Permaculture Designers Manual
CHAPTER 6 –
TREES AND THEIR ENERGY TRANSACTIONS IN PERMACULTURE
Section 6.3 –
Wind Effects in Permaculture
Vogel (1981) notes that as wind speed increases, the trees leaves and branches deform so that the tree steadily reduces its exposed leaf area.
At times of very high winds (in excess of 32 m/sec) the interception of light, efficient water use and convective heat dissipation by the tree becomes secondary to its survival.
Vogel also notes that very heavy and rigid trees spread wide root mats, and may rely more totally on their weight, withstanding considerable wind force with no more attachment than that necessary to prevent slide, while other trees insert gnarled roots deep in rock crevices, and are literally anchored to the ground.
The forest bends and sways each species with its own amplitude. Special wood cells are created to bear the tension and compression, and the trees on the edge of a copse or forest are thick and sturdy.
If we tether a tree halfway up, it stops thickening below the tether, and grows in diameter only about the fixed point.
Some leaves twist and reverse, showing a white underside to the wind, thus reflecting light energy and replacing it with kinetic or wind energy.
In most cases, these strikingly light-colored leaves are found only in forest edge species, and are absent or uncommon within the forest.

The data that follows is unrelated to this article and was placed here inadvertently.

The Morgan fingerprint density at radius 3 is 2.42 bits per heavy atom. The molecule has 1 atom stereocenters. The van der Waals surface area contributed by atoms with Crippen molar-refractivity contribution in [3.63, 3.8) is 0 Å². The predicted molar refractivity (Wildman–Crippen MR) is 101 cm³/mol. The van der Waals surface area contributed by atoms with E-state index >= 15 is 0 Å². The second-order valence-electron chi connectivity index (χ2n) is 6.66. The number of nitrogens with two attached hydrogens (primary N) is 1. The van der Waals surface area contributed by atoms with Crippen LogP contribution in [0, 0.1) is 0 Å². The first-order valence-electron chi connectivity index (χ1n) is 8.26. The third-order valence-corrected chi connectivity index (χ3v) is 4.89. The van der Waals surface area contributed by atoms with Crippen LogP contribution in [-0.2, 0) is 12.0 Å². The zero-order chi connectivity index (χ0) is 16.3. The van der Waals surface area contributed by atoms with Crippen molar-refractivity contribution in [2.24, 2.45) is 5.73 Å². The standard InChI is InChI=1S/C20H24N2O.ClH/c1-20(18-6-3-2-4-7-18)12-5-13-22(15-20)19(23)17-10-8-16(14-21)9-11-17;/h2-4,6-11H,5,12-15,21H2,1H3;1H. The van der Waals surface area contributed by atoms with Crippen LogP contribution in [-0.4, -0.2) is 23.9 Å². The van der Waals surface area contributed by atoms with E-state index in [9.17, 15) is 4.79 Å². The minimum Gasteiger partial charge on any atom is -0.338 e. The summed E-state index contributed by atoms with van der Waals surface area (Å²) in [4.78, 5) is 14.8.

As streamlines converge over trees or hills, air speed increases. Density and heat may also increase, resulting in fast low-pressure air.
To leeward of the obstruction, such streamlines diverge, and an area of slower flow, higher pressure, and cooler air may result.
If rain has fallen due to the compression of streamlines, however, the latent heat of evaporation is released in the air and this drier air can be warmer than the air mass rising over the obstruction.
The pressure differentials caused by uplift and descent may affect evaporation as much as wind drying or heat. (Figure 6.2)
Apart from moisture, the wind may carry heavy loads of ice, dust, or sand.
Strand trees (palms, pines and Casuarinas) have tough stems or thick bark to withstand wind particle blast.
Even tussock grasses slow the wind and cause dust loads to settle out.
In the edges of forests and behind beaches, tree lines may accumulate a mound of driven particles just within their canopy.
The forest removes very fine dusts and industrial aerosols from the airstream within a few hundred meters.
Forests provide a nutrient net for materials blown by wind, or gathered by birds that forage from its edges.
Migrating salmon in rivers die in the headwaters after spawning, and many thousands of tons of fish remains are deposited by birds and other predators in the forests surrounding these rivers.
In addition to these nutrient sources, trees actively mine the base rock and soils for minerals.
The effect of the wind on trees is assessed as the Griggs and Putnam index (Table 6.1), and the accompanying deformations in both crown shapes and growth (as revealed in stems) is given a value which is matched to wind speeds with an average 17% accuracy.
Such scales and field indicators are of great use in design.
When we go to any site, we can look at the condition of older trees, which are the best guide to gauge wind effect.
Trees indicate the local wind direction and intensity, and from these indicators we can place windbreak to reduce heat loss in homes, to avoid damage in catastrophic winds and to steer the winds to well-placed wind machines.